Having trouble bringing your pieces of fiction to life? No worries. All you have to do is sink into the deep, dark abyss, also known as the internet. Although, the good thing is that you don't have to dig too deep in order to find this riveting TEDTalk video: https://www.youtube.com/watch?v=PG3tp2oA3xo&feature=youtu.be with Ryan Gattis.
His lecture entitled "Pain & Art: Write What You Honestly Know" brings up the issue of writers having difficulty creating pieces of fiction that have that certain amount of authenticity, which in turn makes their pieces more engrossing. He explains that every piece of fiction should have these five qualities: hooks, the unexpected, cause and effect, how did it feel, and concrete, specific details. He then goes on to explain that these qualities are necessary in order for a work of fiction to be successful, but that those qualities aren't enough if the work itself doesn't seem "authentic." His use of this term refers to the idea that no piece of writing is finished until the author digs down deep and genuinely understands the motives, the feelings, and the fears of his or her characters.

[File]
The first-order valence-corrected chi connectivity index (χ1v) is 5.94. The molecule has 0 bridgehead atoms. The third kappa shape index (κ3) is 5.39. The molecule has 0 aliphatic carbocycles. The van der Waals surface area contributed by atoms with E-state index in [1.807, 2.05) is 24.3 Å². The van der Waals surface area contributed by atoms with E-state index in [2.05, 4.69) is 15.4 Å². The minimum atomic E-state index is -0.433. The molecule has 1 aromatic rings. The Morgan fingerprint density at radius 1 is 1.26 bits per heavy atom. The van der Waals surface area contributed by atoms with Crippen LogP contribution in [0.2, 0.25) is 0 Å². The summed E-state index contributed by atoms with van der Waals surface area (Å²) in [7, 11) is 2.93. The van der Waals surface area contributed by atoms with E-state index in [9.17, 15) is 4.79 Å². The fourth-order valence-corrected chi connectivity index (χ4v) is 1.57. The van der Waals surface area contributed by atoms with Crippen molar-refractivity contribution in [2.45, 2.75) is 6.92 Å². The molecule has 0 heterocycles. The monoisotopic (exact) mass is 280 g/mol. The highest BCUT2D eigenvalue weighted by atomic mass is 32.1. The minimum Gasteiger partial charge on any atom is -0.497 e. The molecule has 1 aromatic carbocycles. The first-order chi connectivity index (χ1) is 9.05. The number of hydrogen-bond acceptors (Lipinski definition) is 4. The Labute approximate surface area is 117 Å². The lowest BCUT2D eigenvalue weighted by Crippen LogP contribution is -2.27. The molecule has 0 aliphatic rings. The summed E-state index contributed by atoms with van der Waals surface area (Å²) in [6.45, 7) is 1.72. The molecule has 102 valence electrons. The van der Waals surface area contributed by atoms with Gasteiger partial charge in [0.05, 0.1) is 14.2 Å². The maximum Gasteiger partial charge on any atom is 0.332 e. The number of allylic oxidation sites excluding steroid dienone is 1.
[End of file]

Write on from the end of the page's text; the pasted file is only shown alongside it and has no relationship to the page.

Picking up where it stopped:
Gattis continues with his lecture by telling a story about the time he met a gang member for a book he was trying to write. In a rather meta fashion, he then begins to recall a story that he told this gang member during their interview. He goes into heavy detail about a time where a football player broke his nose and how this caused his nose to form a distinct 'J' on his face. He relies on specific concrete details of the bright blood flowing form his nose and the thoughts and emotions that were going through his head at the time of this incident. Also, he got "involved" in the storytelling. He recalled it with emotion, with passion. He brought his experiences of what he knew into the story to make it come to life.
The gang member, after having been told the story, was enraptured with Gattis' experience. He threw question after question at Gattis, wanting to know more about this incident. Gattis explains how the space around them had changed. They equally felt connected to each other in this moment. He then goes on to tell the audience that, "I trust you to see who I truly am," and in return, he became "empathetic" and "human." His experiences gave him that special edge that can take good writing to great. He got "involved" in his storytelling, and this is what it took to make his writing authentic and real.
Grub Street Nonfiction Team Member
The image above is "Flight" by Gillian Collins.